Let’s imagine you do say something awkward, but no one notices. Or you say something awkward and laugh about it. You say something awkward and it serves as a new conversation starter. Someone else says something awkward too. You don’t say anything awkward. The coffee date is slightly awkward but you still think they’re a nice person and they think the same of you. You hit it off incredibly. You had a fine time but don’t really feel any genuine connection to the other person. Etc. Etc. (You get the idea).
3. Focus on listening
Sometimes when you’re nervous about a social event you can find yourself getting stuck in your head when you’re actually there. Judging what you’re saying (or not saying) and putting pressure on yourself by evaluating your performance in the situation only takes you further out of the moment.
If you notice your mind wandering it can be helpful to gently re-direct your attention to just listening to the conversation. Don’t put pressure on yourself to participate. Don’t judge your experience, just listen. Frequently purely listening will spark a few thoughts of your own that you might even get a chance to share.
4. Take a deep breath and release tension from your body
When we’re stressed our breathing can become shallow and make us feel more tense. No one will notice if you quietly take a couple deep, controlled breaths.
Notice where you might be holding tension. Relax your shoulders. Stretch ever so slightly. Managing this type of embodied feedback can relieve some stress in itself. You can even take a minute in the bathroom to decompress.
5. Ground yourself by noticing your surroundings
When you’re not listening to a speaker it can be helpful to take note of your physical experience to get yourself out of your head. One at a time (to prevent becoming overwhelmed) you can take a moment to hone in on the experience of things like what you might be eating, the music you’re listening to, the smells or sounds of the coffee shop you’re at, the colours of the cars buzzing by on the street etc.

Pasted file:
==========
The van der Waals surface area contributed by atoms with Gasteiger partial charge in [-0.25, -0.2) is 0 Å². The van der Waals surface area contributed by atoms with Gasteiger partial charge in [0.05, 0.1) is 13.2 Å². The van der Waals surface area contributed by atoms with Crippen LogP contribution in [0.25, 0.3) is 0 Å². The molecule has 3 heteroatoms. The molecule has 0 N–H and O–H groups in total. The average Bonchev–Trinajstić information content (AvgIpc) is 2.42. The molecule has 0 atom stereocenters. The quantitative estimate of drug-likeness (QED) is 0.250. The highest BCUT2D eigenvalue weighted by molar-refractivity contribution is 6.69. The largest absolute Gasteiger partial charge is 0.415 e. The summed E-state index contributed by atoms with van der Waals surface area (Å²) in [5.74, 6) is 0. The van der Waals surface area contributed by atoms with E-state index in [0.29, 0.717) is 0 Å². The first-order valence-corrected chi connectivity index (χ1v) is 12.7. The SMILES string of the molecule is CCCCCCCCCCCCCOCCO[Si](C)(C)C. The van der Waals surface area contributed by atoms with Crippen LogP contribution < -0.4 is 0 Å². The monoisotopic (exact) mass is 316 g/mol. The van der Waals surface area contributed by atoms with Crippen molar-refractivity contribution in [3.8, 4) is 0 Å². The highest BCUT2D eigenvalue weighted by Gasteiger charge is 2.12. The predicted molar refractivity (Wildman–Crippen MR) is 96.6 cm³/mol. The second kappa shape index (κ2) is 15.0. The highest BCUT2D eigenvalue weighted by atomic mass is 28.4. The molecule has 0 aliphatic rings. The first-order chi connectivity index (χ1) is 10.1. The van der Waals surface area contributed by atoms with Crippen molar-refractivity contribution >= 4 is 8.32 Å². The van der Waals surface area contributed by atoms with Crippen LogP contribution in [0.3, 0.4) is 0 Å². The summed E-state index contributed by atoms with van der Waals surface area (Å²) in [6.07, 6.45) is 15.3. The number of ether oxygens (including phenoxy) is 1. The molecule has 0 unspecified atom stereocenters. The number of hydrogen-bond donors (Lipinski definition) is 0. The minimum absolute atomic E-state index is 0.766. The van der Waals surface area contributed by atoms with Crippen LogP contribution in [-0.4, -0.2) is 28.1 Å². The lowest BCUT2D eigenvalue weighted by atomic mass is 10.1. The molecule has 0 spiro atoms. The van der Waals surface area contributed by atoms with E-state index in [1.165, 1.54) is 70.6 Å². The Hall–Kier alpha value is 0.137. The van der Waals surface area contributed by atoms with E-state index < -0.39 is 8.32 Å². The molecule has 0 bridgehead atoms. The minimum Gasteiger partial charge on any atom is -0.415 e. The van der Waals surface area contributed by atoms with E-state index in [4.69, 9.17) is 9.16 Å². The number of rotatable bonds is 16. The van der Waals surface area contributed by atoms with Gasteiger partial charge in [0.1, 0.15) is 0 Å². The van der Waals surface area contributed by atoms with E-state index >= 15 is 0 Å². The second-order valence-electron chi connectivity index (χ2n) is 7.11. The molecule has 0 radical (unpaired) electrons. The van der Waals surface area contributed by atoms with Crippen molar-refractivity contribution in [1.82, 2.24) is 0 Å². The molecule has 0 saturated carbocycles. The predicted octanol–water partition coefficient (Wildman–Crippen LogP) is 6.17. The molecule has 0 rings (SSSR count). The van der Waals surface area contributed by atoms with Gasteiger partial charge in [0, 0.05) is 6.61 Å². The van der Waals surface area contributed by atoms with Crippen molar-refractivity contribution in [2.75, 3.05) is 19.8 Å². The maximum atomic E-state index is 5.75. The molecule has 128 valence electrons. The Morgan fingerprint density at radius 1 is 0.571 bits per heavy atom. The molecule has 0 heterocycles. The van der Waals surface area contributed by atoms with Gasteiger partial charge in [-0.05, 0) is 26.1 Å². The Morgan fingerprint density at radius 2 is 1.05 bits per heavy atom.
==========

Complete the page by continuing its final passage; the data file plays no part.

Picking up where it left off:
6. Don’t leave while your social anxiety is still high
Exposures to stressful circumstances are a good way to un-learn the fear response you associate with them, but if you leave too early you can end up reinforcing the social anxiety.
Say your social anxiety is making you really anxious to go to a party. When you get there and start to mingle your social anxiety may very well be at its peak. Staying long enough to allow your stress to start to subside is crucial to show yourself that there is actually nothing to be fearful of.
This doesn’t necessarily mean you have to sit through the most uncomfortable part of the experience, but it is worth a try. Not fully giving yourself a chance to decompress can perpetuate a cycle of avoidance where you never really replace the negative experience with any more positive ones.
Importantly, the events and environments you expose yourself to should be safe and manageable. Don’t throw yourself in all at once; choose manageable exposures to make sitting through the discomfort possible and make sure to distinguish between truly harmful situations and those that are anxiety-inducing but still potentially beneficial.
7. Challenge distorted thinking
Is there something you are stuck ruminating over? Try a thought log. [Find a template here]
Even having done the cognitive prep, we can still find ourselves stuck worrying about something that might have happened during our exposure, and that’s okay. Now is an opportunity to challenge any cognitive distortions that leave us feeling insecure about our experience. [Remember the 16 different thinking errors]
For example, if you were with friends, chances are they genuinely wanted to catch-up and enjoy spending time with you. In most circumstances, it’s safe to assume that people chose to do what they want and they chose to be present with you (maybe excluding work-social obligations where not everyone loves the idea of being there). However, even in those circumstances, you have a shared motive for showing up and you can commiserate.
8. Go with your gut and evaluate the takeaway feeling
What was the general experience of the interaction? Do you remember exactly what everyone else said or did? No. Chances are they don’t remember your specifics either.
In fact, people have notoriously bad memories for specifics. We function on general takeaways. So the small things you might be worrying about (i.e. what exactly you said or how you said it) likely went unnoticed.
A reassuring thought might be that even if you did appear noticeably anxious, many people might get the feeling that you are incredibly sincere and endearing. It takes guts to fight through uncomfortable feelings and shows a dedication to showing up. Your friends should be honoured really!
Instead, people who aren’t socially anxious tend to leave a situation with a general feeling of how things went. So consider how you feel. Don’t dig too deep looking for faults, just think about the overall experience. Yes, you might have been anxious but was it also nice to catch up with your friends? Was it good to get out of the house? Did you do something interesting or enjoyable?
Most likely, if you felt like you had a generally good time, the other person probably did too. I know it sounds laughable, but there’s actually a lot to be said for the “vibes” you get from something like this. If something feels like it went okay, it probably did.
Remember that no one dissects social interactions except for others with social anxiety, and if they’re anxious, you can bet they’ll be focusing on themselves, not you.